He was the only one of the family to survive what Francois Maurois, in his introduction, calls the "human holocaust" of the persecution of the Jews, which began with the restrictions, the singularization of the yellow star, the enclosure within the ghetto, and went on to the mass deportations to the ovens of Auschwitz and Buchenwald. There are unforgettable and horrifying scenes here in this spare and sombre memoir of this experience of the hanging of a child, of his first farewell with his father who leaves him an inheritance of a knife and a spoon, and of his last goodbye at Buchenwald his father's corpse is already cold let alone the long months of survival under unconscionable conditions. 

The author's youthfulness helps to assure the inevitable comparison with the Anne Frank diary although over and above the sphere of suffering shared, and in this case extended to the death march itself, there is no spiritual or emotional legacy here to offset any reader reluctance.

Pub Date: Jan. 16, 2006

ISBN: 0374500010

Page Count: 120

Publisher: Hill & Wang

Review Posted Online: Oct. 7, 2011

Kirkus Reviews Issue: Jan. 15, 2006

Did you like this book?

ALL THE PRESIDENT'S MEN

Bernstein and Woodward, the two Washington Post journalists who broke the Big Story, tell how they did it by old fashioned seat-of-the-pants reporting — in other words, lots of intuition and a thick stack of phone numbers. They've saved a few scoops for the occasion, the biggest being the name of their early inside source, the "sacrificial lamb" H**h Sl**n. But Washingtonians who talked will be most surprised by the admission that their rumored contacts in the FBI and elsewhere never existed; many who were telephoned for "confirmation" were revealing more than they realized. The real drama, and there's plenty of it, lies in the private-eye tactics employed by Bernstein and Woodward (they refer to themselves in the third person, strictly on a last name basis). The centerpiece of their own covert operation was an unnamed high government source they call Deep Throat, with whom Woodward arranged secret meetings by positioning the potted palm on his balcony and through codes scribbled in his morning newspaper. Woodward's wee hours meetings with Deep Throat in an underground parking garage are sheer cinema: we can just see Robert Redford (it has to be Robert Redford) watching warily for muggers and stubbing out endless cigarettes while Deep Throat spills the inside dope about the plumbers. Then too, they amass enough seamy detail to fascinate even the most avid Watergate wallower — what a drunken and abusive Mitchell threatened to do to Post publisher Katherine Graham's tit, and more on the Segretti connection — including the activities of a USC campus political group known as the Ratfuckers whose former members served as a recruiting pool for the Nixon White House. As the scandal goes public and out of their hands Bernstein and Woodward seem as stunned as the rest of us at where their search for the "head ratfucker" has led. You have to agree with what their City Editor Barry Sussman realized way back in the beginning — "We've never had a story like this. Just never."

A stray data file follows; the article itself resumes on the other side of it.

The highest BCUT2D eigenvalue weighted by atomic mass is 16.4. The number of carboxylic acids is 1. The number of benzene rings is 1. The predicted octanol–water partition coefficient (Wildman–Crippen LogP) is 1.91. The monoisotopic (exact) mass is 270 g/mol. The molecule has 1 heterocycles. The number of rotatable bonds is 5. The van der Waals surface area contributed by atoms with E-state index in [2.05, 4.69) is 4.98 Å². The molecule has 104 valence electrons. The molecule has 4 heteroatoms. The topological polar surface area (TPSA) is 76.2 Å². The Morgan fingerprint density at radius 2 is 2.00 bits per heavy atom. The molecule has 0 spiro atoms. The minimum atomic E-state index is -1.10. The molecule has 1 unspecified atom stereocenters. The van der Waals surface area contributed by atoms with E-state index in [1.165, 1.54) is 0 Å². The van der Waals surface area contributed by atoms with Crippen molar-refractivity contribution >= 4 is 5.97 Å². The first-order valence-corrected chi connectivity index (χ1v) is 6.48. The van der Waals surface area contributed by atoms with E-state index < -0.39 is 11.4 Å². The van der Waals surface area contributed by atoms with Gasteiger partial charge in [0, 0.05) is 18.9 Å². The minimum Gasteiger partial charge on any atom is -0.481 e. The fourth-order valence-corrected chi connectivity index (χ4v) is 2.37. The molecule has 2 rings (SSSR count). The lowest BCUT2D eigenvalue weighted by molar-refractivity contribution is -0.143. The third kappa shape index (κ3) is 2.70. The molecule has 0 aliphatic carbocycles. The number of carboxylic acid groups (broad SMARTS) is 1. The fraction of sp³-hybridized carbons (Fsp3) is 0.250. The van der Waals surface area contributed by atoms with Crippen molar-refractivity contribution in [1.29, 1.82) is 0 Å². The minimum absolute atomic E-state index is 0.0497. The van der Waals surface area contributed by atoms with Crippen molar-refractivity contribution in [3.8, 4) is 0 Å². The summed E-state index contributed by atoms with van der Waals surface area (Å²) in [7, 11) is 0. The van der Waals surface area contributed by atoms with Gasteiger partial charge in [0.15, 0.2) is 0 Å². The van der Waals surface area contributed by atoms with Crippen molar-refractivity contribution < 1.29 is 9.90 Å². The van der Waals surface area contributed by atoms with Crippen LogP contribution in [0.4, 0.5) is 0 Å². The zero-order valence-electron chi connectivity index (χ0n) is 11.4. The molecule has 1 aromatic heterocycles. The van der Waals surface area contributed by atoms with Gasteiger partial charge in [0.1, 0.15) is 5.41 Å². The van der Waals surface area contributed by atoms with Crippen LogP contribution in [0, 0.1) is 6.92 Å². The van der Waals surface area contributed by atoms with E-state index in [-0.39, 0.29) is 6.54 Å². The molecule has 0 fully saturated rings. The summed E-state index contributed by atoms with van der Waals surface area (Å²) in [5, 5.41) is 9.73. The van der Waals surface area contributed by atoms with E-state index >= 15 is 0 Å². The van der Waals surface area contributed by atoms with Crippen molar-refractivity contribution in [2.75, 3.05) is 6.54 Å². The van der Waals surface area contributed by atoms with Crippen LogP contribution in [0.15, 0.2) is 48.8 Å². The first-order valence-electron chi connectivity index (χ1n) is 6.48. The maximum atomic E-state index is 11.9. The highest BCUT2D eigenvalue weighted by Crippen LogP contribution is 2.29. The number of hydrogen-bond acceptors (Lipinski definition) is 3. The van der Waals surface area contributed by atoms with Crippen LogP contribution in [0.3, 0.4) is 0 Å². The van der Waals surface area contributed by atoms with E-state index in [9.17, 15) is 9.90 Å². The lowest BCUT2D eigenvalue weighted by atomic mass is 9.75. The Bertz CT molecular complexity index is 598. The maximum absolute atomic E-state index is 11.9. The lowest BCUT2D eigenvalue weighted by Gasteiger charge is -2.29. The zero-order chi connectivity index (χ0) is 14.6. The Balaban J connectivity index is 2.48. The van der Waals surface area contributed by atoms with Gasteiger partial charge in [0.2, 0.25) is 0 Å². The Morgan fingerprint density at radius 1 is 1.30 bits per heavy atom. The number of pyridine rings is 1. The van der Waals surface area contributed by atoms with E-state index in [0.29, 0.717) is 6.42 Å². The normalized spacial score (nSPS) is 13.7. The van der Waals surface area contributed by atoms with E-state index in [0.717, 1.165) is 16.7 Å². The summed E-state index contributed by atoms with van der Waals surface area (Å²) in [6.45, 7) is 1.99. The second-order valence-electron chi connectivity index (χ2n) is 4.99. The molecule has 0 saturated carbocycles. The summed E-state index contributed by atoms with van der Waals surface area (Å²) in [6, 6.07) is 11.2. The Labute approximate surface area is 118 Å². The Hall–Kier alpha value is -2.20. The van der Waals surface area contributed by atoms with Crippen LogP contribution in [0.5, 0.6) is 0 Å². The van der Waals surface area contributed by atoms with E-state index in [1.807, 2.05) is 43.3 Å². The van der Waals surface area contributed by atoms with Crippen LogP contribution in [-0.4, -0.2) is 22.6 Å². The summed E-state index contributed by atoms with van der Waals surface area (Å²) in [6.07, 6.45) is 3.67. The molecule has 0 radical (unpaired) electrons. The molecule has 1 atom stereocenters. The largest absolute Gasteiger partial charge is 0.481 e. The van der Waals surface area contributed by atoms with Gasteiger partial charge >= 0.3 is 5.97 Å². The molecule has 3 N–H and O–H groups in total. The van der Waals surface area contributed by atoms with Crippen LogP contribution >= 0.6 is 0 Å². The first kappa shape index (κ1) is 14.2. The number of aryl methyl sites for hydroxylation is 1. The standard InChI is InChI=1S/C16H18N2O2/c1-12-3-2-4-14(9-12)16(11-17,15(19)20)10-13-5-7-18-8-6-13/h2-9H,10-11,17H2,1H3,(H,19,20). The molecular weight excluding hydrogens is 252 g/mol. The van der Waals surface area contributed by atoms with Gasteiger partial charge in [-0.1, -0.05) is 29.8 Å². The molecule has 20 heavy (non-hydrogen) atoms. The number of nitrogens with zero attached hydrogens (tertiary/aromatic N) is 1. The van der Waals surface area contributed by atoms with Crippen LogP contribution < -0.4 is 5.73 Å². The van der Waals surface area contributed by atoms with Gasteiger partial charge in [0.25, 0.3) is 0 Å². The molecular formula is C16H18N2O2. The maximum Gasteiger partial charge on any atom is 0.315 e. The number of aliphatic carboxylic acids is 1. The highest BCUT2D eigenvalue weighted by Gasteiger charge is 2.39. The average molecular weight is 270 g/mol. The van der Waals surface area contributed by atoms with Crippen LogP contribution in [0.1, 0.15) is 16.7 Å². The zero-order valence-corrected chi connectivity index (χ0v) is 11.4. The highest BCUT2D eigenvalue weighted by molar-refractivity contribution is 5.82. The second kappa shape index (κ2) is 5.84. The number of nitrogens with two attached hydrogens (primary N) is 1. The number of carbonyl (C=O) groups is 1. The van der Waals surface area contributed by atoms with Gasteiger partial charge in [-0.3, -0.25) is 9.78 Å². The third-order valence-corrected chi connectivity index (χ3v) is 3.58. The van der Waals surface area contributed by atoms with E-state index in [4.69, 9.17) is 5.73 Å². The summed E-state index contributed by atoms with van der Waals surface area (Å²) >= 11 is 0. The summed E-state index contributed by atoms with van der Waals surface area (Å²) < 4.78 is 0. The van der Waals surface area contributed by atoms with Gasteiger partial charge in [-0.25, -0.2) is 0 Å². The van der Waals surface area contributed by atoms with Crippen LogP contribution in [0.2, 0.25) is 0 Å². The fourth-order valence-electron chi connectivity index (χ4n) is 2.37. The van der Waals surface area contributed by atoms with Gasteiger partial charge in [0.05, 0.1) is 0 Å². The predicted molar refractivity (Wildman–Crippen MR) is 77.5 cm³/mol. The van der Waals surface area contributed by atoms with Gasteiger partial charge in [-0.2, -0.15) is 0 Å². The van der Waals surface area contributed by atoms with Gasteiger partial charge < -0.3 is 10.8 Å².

Pub Date: June 18, 1974

ISBN: 0671894412

Page Count: 372

Publisher: Simon & Schuster

Review Posted Online: Oct. 10, 2011

Kirkus Reviews Issue: June 1, 1974

Did you like this book?

No Comments Yet
more